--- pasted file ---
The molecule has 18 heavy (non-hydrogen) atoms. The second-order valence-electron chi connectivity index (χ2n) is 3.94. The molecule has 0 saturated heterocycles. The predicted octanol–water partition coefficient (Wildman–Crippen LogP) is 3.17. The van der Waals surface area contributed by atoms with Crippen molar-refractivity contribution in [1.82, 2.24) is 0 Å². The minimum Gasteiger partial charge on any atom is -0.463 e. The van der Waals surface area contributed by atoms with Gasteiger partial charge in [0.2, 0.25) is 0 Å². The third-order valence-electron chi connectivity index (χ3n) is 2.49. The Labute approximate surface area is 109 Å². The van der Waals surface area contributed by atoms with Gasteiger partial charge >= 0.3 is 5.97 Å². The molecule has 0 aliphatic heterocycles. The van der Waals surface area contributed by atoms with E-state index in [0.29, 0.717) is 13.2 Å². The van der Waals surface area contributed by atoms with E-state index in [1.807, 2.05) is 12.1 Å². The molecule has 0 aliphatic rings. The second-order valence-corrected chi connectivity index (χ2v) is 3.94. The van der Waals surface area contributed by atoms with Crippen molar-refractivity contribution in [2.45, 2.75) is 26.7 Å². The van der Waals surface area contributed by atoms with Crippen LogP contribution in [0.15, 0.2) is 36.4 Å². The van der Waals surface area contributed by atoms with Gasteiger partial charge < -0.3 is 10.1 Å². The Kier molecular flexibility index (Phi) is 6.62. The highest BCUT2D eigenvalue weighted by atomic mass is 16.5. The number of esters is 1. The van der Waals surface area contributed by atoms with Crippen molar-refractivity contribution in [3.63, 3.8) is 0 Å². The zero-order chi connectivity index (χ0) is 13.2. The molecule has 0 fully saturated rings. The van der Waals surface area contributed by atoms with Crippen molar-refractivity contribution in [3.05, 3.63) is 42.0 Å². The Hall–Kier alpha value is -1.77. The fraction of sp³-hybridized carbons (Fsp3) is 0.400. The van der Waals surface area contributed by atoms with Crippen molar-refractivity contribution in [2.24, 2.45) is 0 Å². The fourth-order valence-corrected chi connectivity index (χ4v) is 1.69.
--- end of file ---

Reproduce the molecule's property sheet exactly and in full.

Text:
The molecule has 18 heavy (non-hydrogen) atoms. The second-order valence-electron chi connectivity index (χ2n) is 3.94. The molecule has 0 saturated heterocycles. The predicted octanol–water partition coefficient (Wildman–Crippen LogP) is 3.17. The van der Waals surface area contributed by atoms with Crippen molar-refractivity contribution in [1.82, 2.24) is 0 Å². The minimum Gasteiger partial charge on any atom is -0.463 e. The van der Waals surface area contributed by atoms with Gasteiger partial charge in [0.2, 0.25) is 0 Å². The third-order valence-electron chi connectivity index (χ3n) is 2.49. The Labute approximate surface area is 109 Å². The van der Waals surface area contributed by atoms with Gasteiger partial charge >= 0.3 is 5.97 Å². The molecule has 0 aliphatic heterocycles. The van der Waals surface area contributed by atoms with E-state index in [0.29, 0.717) is 13.2 Å². The van der Waals surface area contributed by atoms with E-state index in [1.807, 2.05) is 12.1 Å². The molecule has 0 aliphatic rings. The second-order valence-corrected chi connectivity index (χ2v) is 3.94. The van der Waals surface area contributed by atoms with Crippen molar-refractivity contribution in [2.45, 2.75) is 26.7 Å². The van der Waals surface area contributed by atoms with Crippen LogP contribution in [0.15, 0.2) is 36.4 Å². The van der Waals surface area contributed by atoms with Gasteiger partial charge < -0.3 is 10.1 Å². The Kier molecular flexibility index (Phi) is 6.62. The highest BCUT2D eigenvalue weighted by atomic mass is 16.5. The number of esters is 1. The van der Waals surface area contributed by atoms with Crippen molar-refractivity contribution in [3.63, 3.8) is 0 Å². The zero-order chi connectivity index (χ0) is 13.2. The molecule has 0 fully saturated rings. The van der Waals surface area contributed by atoms with Crippen molar-refractivity contribution in [3.05, 3.63) is 42.0 Å². The Hall–Kier alpha value is -1.77. The fraction of sp³-hybridized carbons (Fsp3) is 0.400. The van der Waals surface area contributed by atoms with Crippen molar-refractivity contribution in [2.24, 2.45) is 0 Å². The fourth-order valence-corrected chi connectivity index (χ4v) is 1.69.